I went back to the Herb family to bid adieux, get my bike, and ride off into the sunset. So as not to be seen drinking, they were camped on the other side of the swamp from the Pow Wow, errr, Unity Meeting. Ma Herb had stopped at the liquor store and packed Herb’s cooler. I was handed one last beer. Conversation never got around to the Pow Wow, but I did find out where Herb got his money. The new motorcycles and truck were bought with the $25,000 that he had just won in the lottery. Herb was one rich, drunk, Indian. Before leaving I asked for the money I had spent on the family during the trip down to Yarmouth. Herb replied, “On Monday, when I get to the bank, I’ll give you the money.” I was offered two bologna sandwiches, instead. I accepted them without a second thought.

I just ate them. They were good. I’m presently thirty miles from Digby, and the ferry over to New Brunswick, heading for home. I am not depressed from this day’s events. Actually, when I think about it, I have to smile. It had been insane, but at least now, I’m headed for home. I can’t continue this trip. I’m tired of biking, tired of being dirty, tired of eating shity food, tired of everything, but most of all, I’m tired of looking for a campsite when its going to rain at any minute.


3 Responses to “We Crawl Before We Walk–Buddhist Mindfulness Lesson”

  1. tilly/tildy Says:

    that sure was one very interesting day, and the events of that day sure make for good story telling….thankyou for sharing….blessings tilly

  2. Beverly Says:

    Dave, I believe I’m beginning to recognize a pattern in your writings……it seems a lot of your ,ummm, adventures involved drinking.

    Tilly is right, you are a good story teller. Welcome Tilly to one of my favorite bloggers!

    I haven’t quite figured out what the fascination about your stories is for me, Dave, why I have to come back. Perhaps it’s your honesty about yourself. Maybe it’s the matter-of-fact way you describe the events. Maybe it’s the courage to reveal so much about yourself in your writing. Maybe it’s how you can turn even the most mundane things into grand adventures. Maybe it’s the details you go into that makes your story come alive, as if I am right there leaning into the curve at a 45 degree angle or I am tasting that bologna sandwich. Maybe it’s the way you make me want to be there with you in your story. Maybe it’s the anticipation of what’s coming next. Maybe it’s your style of writing. Maybe it’s your understated sense of humor. Maybe it’s your wit. Maybe it’s the way I am living life vicariously through you in ways I have never been able to before. Maybe it’s the way I can see life through your eyes. Maybe it’s the glimpse into your very soul. Maybe it’s the power you have to make me care.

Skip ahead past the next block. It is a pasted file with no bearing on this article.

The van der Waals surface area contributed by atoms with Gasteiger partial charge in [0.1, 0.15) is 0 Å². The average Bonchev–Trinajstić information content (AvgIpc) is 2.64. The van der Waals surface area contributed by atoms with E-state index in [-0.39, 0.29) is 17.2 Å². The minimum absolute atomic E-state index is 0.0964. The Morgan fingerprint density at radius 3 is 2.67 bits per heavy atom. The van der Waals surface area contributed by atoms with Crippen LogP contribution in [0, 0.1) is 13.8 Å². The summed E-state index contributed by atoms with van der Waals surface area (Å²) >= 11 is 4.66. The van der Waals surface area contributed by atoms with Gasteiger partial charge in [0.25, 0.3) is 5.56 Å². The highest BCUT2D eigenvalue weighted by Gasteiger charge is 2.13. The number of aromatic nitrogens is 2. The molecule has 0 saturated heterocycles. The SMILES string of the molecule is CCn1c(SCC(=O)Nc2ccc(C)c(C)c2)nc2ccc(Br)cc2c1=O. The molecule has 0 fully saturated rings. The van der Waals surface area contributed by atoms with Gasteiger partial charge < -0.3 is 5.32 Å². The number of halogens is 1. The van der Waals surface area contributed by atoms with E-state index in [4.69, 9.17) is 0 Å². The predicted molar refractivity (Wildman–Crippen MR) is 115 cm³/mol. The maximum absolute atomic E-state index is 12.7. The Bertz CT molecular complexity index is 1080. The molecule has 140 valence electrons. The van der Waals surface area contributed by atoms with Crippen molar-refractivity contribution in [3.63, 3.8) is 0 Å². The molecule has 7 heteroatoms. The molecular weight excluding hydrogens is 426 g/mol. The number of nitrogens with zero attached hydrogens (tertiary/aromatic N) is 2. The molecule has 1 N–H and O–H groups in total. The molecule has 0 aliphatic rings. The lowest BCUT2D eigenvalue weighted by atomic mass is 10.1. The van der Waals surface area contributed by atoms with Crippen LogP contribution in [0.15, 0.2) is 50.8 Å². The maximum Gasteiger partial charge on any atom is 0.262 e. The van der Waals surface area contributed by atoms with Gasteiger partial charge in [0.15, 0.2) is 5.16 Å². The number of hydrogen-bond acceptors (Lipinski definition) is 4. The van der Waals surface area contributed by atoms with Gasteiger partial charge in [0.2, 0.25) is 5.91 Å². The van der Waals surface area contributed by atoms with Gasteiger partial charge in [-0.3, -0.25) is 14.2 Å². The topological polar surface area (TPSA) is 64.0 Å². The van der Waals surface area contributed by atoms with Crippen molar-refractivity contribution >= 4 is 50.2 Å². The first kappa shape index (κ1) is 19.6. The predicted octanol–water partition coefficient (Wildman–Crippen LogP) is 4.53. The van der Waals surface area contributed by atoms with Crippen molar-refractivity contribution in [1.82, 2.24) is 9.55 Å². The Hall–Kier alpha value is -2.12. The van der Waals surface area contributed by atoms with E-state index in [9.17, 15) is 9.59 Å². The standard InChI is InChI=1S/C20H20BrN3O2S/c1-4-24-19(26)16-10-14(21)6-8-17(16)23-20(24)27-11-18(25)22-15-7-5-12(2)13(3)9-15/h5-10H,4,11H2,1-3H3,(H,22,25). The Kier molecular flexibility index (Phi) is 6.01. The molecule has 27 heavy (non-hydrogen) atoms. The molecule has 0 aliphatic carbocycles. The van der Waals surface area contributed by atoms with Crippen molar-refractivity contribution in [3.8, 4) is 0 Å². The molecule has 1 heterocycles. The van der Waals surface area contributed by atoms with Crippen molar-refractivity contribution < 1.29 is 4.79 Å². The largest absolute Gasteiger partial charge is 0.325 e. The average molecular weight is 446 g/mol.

3. dave Says:

    Thanks for the comments. Tilly, the good news is that yes, that day was made for story telling. The bad news is that those days were/are few in number. It may be that my writing will be less effective from here on out (at least in terms of the good stories).

    Here I sit Beverly, naked, warts in full display. My formative years were spent in Houghton Lake, a tourist town, where the winter population numbered 2500, only to bloom in the summer to 10,000. On my block-a long block-15 to 20 bars dotted the landscape. Having a good time meant holding a beer in one hand and a lady in the other (I was better at holding the beer, though). My one hero, a bar band bass player from Canada, brought with him from Canada a U-hall filled with cases of IPA Pale Ale every summer (his band had a continual gig at one of the better bars). At night, when he was working, he let me listen to his jazz music and drink his beer–good memories all. This took place before I graduated from high school. My mother, a lifelong bartender, worked at the same bar as the bass player as she supported the family during the hard times. When my father got his job as an appliance salesman things got better, though. Anyway, I’ve kept up with my drinking habit (for the most part, responsible drinking) right up to the present. That said, however, I’m in the process of cutting back now. It hasn’t been easy but the world does look different–and, I might add, the change is good.

    I want to thank you Beverly for the kind words once again. Truth be known, I’m more comfortable with criticism than I am with words of recognition. Actually, the last time I came close to being singled out with kind words of recognition was after a high school football game win. I overheard my coach tell another coach that “heyl ran like a deer.”

    Take care,